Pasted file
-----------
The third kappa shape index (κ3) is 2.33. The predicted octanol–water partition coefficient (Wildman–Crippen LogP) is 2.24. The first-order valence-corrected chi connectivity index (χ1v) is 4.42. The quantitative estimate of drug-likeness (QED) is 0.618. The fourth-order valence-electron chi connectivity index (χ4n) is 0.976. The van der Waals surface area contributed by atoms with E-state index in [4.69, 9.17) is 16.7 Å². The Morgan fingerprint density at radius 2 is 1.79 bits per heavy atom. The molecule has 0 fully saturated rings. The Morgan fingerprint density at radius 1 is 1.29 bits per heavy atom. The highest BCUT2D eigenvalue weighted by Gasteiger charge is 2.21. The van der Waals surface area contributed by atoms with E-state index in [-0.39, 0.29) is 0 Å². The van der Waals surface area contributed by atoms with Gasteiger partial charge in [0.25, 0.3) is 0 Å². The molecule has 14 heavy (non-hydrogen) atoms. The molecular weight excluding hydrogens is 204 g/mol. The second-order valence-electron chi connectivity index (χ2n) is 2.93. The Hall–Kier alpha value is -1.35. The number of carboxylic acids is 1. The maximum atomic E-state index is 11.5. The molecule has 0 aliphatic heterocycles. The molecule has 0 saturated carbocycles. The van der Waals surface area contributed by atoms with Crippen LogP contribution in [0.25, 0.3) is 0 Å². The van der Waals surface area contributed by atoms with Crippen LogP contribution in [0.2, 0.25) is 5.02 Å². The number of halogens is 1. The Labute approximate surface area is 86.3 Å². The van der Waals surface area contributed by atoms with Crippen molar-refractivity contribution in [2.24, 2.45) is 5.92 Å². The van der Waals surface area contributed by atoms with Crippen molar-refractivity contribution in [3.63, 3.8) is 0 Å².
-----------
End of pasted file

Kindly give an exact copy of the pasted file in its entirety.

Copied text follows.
The third kappa shape index (κ3) is 2.33. The predicted octanol–water partition coefficient (Wildman–Crippen LogP) is 2.24. The first-order valence-corrected chi connectivity index (χ1v) is 4.42. The quantitative estimate of drug-likeness (QED) is 0.618. The fourth-order valence-electron chi connectivity index (χ4n) is 0.976. The van der Waals surface area contributed by atoms with E-state index in [4.69, 9.17) is 16.7 Å². The Morgan fingerprint density at radius 2 is 1.79 bits per heavy atom. The molecule has 0 fully saturated rings. The Morgan fingerprint density at radius 1 is 1.29 bits per heavy atom. The highest BCUT2D eigenvalue weighted by Gasteiger charge is 2.21. The van der Waals surface area contributed by atoms with E-state index in [-0.39, 0.29) is 0 Å². The van der Waals surface area contributed by atoms with Gasteiger partial charge in [0.25, 0.3) is 0 Å². The molecule has 14 heavy (non-hydrogen) atoms. The molecular weight excluding hydrogens is 204 g/mol. The second-order valence-electron chi connectivity index (χ2n) is 2.93. The Hall–Kier alpha value is -1.35. The number of carboxylic acids is 1. The maximum atomic E-state index is 11.5. The molecule has 0 aliphatic heterocycles. The molecule has 0 saturated carbocycles. The van der Waals surface area contributed by atoms with Crippen LogP contribution in [0.25, 0.3) is 0 Å². The van der Waals surface area contributed by atoms with Crippen LogP contribution in [0.2, 0.25) is 5.02 Å². The number of halogens is 1. The Labute approximate surface area is 86.3 Å². The van der Waals surface area contributed by atoms with Crippen molar-refractivity contribution in [2.24, 2.45) is 5.92 Å². The van der Waals surface area contributed by atoms with Crippen molar-refractivity contribution in [3.63, 3.8) is 0 Å².